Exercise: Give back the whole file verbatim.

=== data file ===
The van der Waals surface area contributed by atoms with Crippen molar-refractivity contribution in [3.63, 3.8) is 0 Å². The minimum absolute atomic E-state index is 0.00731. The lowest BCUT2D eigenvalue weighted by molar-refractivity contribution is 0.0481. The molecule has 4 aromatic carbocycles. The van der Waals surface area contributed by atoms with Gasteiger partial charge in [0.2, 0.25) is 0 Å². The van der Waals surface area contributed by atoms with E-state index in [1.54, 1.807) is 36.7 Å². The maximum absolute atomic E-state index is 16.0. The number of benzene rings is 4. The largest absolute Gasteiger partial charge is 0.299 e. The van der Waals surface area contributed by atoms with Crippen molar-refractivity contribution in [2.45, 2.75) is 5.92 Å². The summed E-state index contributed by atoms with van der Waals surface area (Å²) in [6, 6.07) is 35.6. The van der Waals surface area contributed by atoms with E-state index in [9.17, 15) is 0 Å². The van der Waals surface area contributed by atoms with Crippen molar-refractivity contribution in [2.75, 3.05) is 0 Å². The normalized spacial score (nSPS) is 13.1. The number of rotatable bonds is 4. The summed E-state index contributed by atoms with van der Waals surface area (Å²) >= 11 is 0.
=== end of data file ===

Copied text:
The van der Waals surface area contributed by atoms with Crippen molar-refractivity contribution in [3.63, 3.8) is 0 Å². The minimum absolute atomic E-state index is 0.00731. The lowest BCUT2D eigenvalue weighted by molar-refractivity contribution is 0.0481. The molecule has 4 aromatic carbocycles. The van der Waals surface area contributed by atoms with Gasteiger partial charge in [0.2, 0.25) is 0 Å². The van der Waals surface area contributed by atoms with E-state index in [1.54, 1.807) is 36.7 Å². The maximum absolute atomic E-state index is 16.0. The number of benzene rings is 4. The largest absolute Gasteiger partial charge is 0.299 e. The van der Waals surface area contributed by atoms with Crippen molar-refractivity contribution in [2.45, 2.75) is 5.92 Å². The summed E-state index contributed by atoms with van der Waals surface area (Å²) in [6, 6.07) is 35.6. The van der Waals surface area contributed by atoms with E-state index in [9.17, 15) is 0 Å². The van der Waals surface area contributed by atoms with Crippen molar-refractivity contribution in [2.75, 3.05) is 0 Å². The normalized spacial score (nSPS) is 13.1. The number of rotatable bonds is 4. The summed E-state index contributed by atoms with van der Waals surface area (Å²) >= 11 is 0.